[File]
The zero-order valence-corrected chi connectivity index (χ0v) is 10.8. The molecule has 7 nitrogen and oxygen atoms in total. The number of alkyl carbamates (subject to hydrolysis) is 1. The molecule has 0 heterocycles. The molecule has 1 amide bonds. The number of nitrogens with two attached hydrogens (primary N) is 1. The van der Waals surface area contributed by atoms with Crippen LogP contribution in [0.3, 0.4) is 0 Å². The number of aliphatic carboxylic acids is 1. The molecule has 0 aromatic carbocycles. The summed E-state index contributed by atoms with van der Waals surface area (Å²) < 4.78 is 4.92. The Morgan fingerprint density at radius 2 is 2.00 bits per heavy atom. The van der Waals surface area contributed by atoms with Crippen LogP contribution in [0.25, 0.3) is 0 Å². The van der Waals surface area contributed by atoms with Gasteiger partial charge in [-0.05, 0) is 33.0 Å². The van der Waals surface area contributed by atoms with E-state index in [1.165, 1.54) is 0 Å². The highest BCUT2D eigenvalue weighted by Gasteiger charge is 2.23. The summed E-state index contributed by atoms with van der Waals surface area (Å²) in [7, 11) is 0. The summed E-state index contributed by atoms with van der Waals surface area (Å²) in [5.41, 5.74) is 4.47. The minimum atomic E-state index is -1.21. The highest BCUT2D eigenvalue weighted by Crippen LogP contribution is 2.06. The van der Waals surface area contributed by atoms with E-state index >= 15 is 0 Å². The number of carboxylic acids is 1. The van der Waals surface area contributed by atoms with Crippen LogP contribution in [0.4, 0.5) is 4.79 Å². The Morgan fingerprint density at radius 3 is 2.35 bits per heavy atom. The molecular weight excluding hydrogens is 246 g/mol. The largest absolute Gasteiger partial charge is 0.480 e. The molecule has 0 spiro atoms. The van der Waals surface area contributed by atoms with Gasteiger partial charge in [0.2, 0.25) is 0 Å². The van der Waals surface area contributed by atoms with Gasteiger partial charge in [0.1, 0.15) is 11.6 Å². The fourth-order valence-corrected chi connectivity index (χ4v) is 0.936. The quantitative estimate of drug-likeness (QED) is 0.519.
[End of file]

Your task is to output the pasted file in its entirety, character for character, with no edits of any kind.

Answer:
The zero-order valence-corrected chi connectivity index (χ0v) is 10.8. The molecule has 7 nitrogen and oxygen atoms in total. The number of alkyl carbamates (subject to hydrolysis) is 1. The molecule has 0 heterocycles. The molecule has 1 amide bonds. The number of nitrogens with two attached hydrogens (primary N) is 1. The van der Waals surface area contributed by atoms with Crippen LogP contribution in [0.3, 0.4) is 0 Å². The number of aliphatic carboxylic acids is 1. The molecule has 0 aromatic carbocycles. The summed E-state index contributed by atoms with van der Waals surface area (Å²) < 4.78 is 4.92. The Morgan fingerprint density at radius 2 is 2.00 bits per heavy atom. The van der Waals surface area contributed by atoms with Crippen LogP contribution in [0.25, 0.3) is 0 Å². The van der Waals surface area contributed by atoms with Gasteiger partial charge in [-0.05, 0) is 33.0 Å². The van der Waals surface area contributed by atoms with E-state index in [1.165, 1.54) is 0 Å². The highest BCUT2D eigenvalue weighted by Gasteiger charge is 2.23. The summed E-state index contributed by atoms with van der Waals surface area (Å²) in [7, 11) is 0. The summed E-state index contributed by atoms with van der Waals surface area (Å²) in [5.41, 5.74) is 4.47. The minimum atomic E-state index is -1.21. The highest BCUT2D eigenvalue weighted by Crippen LogP contribution is 2.06. The van der Waals surface area contributed by atoms with E-state index >= 15 is 0 Å². The number of carboxylic acids is 1. The van der Waals surface area contributed by atoms with Crippen LogP contribution in [0.4, 0.5) is 4.79 Å². The Morgan fingerprint density at radius 3 is 2.35 bits per heavy atom. The molecular weight excluding hydrogens is 246 g/mol. The largest absolute Gasteiger partial charge is 0.480 e. The molecule has 0 spiro atoms. The van der Waals surface area contributed by atoms with Gasteiger partial charge in [0.2, 0.25) is 0 Å². The van der Waals surface area contributed by atoms with Gasteiger partial charge in [0.1, 0.15) is 11.6 Å². The fourth-order valence-corrected chi connectivity index (χ4v) is 0.936. The quantitative estimate of drug-likeness (QED) is 0.519.